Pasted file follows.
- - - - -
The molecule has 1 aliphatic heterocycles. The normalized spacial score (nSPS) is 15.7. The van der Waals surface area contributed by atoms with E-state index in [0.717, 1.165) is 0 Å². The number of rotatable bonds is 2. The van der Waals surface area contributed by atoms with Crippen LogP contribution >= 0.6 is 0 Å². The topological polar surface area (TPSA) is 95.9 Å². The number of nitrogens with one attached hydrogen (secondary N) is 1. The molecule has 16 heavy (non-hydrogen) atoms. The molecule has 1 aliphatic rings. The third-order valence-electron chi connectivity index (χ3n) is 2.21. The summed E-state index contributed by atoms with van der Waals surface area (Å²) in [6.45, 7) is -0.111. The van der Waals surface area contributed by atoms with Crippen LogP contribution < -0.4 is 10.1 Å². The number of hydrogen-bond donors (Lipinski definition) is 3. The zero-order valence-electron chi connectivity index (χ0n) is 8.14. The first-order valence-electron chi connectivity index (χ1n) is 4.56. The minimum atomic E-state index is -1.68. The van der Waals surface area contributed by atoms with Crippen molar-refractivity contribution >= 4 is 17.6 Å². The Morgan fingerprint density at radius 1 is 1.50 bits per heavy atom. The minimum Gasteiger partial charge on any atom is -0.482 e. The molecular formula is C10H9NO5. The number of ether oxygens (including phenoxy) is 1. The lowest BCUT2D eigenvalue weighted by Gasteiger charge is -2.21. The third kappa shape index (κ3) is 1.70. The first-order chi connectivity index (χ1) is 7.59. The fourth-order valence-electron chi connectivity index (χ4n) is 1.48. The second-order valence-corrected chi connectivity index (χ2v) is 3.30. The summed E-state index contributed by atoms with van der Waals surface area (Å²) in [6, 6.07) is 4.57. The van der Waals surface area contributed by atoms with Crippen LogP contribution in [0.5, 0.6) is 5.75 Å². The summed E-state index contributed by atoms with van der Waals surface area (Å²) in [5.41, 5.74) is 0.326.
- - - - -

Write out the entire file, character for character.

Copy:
The molecule has 1 aliphatic heterocycles. The normalized spacial score (nSPS) is 15.7. The van der Waals surface area contributed by atoms with E-state index in [0.717, 1.165) is 0 Å². The number of rotatable bonds is 2. The van der Waals surface area contributed by atoms with Crippen LogP contribution >= 0.6 is 0 Å². The topological polar surface area (TPSA) is 95.9 Å². The number of nitrogens with one attached hydrogen (secondary N) is 1. The molecule has 16 heavy (non-hydrogen) atoms. The molecule has 1 aliphatic rings. The third-order valence-electron chi connectivity index (χ3n) is 2.21. The summed E-state index contributed by atoms with van der Waals surface area (Å²) in [6.45, 7) is -0.111. The van der Waals surface area contributed by atoms with Crippen LogP contribution < -0.4 is 10.1 Å². The number of hydrogen-bond donors (Lipinski definition) is 3. The zero-order valence-electron chi connectivity index (χ0n) is 8.14. The first-order valence-electron chi connectivity index (χ1n) is 4.56. The minimum atomic E-state index is -1.68. The van der Waals surface area contributed by atoms with Crippen molar-refractivity contribution >= 4 is 17.6 Å². The Morgan fingerprint density at radius 1 is 1.50 bits per heavy atom. The minimum Gasteiger partial charge on any atom is -0.482 e. The molecular formula is C10H9NO5. The number of ether oxygens (including phenoxy) is 1. The lowest BCUT2D eigenvalue weighted by Gasteiger charge is -2.21. The third kappa shape index (κ3) is 1.70. The first-order chi connectivity index (χ1) is 7.59. The fourth-order valence-electron chi connectivity index (χ4n) is 1.48. The second-order valence-corrected chi connectivity index (χ2v) is 3.30. The summed E-state index contributed by atoms with van der Waals surface area (Å²) in [6, 6.07) is 4.57. The van der Waals surface area contributed by atoms with Crippen LogP contribution in [0.5, 0.6) is 5.75 Å². The summed E-state index contributed by atoms with van der Waals surface area (Å²) in [5.41, 5.74) is 0.326.